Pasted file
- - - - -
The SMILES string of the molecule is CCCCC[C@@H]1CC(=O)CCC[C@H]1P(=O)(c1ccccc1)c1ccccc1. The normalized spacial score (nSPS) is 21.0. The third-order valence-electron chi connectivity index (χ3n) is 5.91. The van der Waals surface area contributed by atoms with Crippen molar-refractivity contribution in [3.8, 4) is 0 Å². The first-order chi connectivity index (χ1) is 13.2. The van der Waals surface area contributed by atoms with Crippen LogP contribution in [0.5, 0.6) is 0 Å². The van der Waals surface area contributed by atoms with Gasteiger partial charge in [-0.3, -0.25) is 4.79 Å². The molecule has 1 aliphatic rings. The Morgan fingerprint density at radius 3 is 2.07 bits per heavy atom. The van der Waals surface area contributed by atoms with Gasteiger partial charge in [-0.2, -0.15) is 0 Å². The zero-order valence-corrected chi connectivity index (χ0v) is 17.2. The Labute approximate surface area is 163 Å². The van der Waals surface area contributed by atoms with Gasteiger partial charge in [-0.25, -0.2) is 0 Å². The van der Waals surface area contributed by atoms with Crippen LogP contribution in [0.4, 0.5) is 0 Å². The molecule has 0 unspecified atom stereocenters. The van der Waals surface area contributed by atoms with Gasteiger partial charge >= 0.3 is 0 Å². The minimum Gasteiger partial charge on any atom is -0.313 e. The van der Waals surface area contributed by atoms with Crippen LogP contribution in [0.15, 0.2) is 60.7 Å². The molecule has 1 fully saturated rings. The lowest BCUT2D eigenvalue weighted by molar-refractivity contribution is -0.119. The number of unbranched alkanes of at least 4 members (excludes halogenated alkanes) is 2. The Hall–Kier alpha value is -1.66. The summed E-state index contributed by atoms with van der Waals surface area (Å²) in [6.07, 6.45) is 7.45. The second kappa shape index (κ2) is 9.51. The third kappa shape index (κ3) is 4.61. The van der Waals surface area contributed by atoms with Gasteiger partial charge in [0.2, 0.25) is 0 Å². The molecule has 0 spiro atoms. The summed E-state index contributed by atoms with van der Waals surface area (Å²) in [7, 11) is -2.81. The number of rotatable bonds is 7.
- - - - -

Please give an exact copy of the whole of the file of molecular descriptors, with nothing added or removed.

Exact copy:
The SMILES string of the molecule is CCCCC[C@@H]1CC(=O)CCC[C@H]1P(=O)(c1ccccc1)c1ccccc1. The normalized spacial score (nSPS) is 21.0. The third-order valence-electron chi connectivity index (χ3n) is 5.91. The van der Waals surface area contributed by atoms with Crippen molar-refractivity contribution in [3.8, 4) is 0 Å². The first-order chi connectivity index (χ1) is 13.2. The van der Waals surface area contributed by atoms with Crippen LogP contribution in [0.5, 0.6) is 0 Å². The van der Waals surface area contributed by atoms with Gasteiger partial charge in [-0.3, -0.25) is 4.79 Å². The molecule has 1 aliphatic rings. The Morgan fingerprint density at radius 3 is 2.07 bits per heavy atom. The van der Waals surface area contributed by atoms with Gasteiger partial charge in [-0.2, -0.15) is 0 Å². The zero-order valence-corrected chi connectivity index (χ0v) is 17.2. The Labute approximate surface area is 163 Å². The van der Waals surface area contributed by atoms with Gasteiger partial charge in [-0.25, -0.2) is 0 Å². The van der Waals surface area contributed by atoms with Crippen LogP contribution in [0.4, 0.5) is 0 Å². The molecule has 0 unspecified atom stereocenters. The van der Waals surface area contributed by atoms with Gasteiger partial charge >= 0.3 is 0 Å². The minimum Gasteiger partial charge on any atom is -0.313 e. The van der Waals surface area contributed by atoms with Crippen LogP contribution in [0.15, 0.2) is 60.7 Å². The molecule has 1 fully saturated rings. The lowest BCUT2D eigenvalue weighted by molar-refractivity contribution is -0.119. The number of unbranched alkanes of at least 4 members (excludes halogenated alkanes) is 2. The Hall–Kier alpha value is -1.66. The summed E-state index contributed by atoms with van der Waals surface area (Å²) in [6.07, 6.45) is 7.45. The second kappa shape index (κ2) is 9.51. The third kappa shape index (κ3) is 4.61. The van der Waals surface area contributed by atoms with Gasteiger partial charge in [0.2, 0.25) is 0 Å². The molecule has 0 spiro atoms. The summed E-state index contributed by atoms with van der Waals surface area (Å²) in [7, 11) is -2.81. The number of rotatable bonds is 7.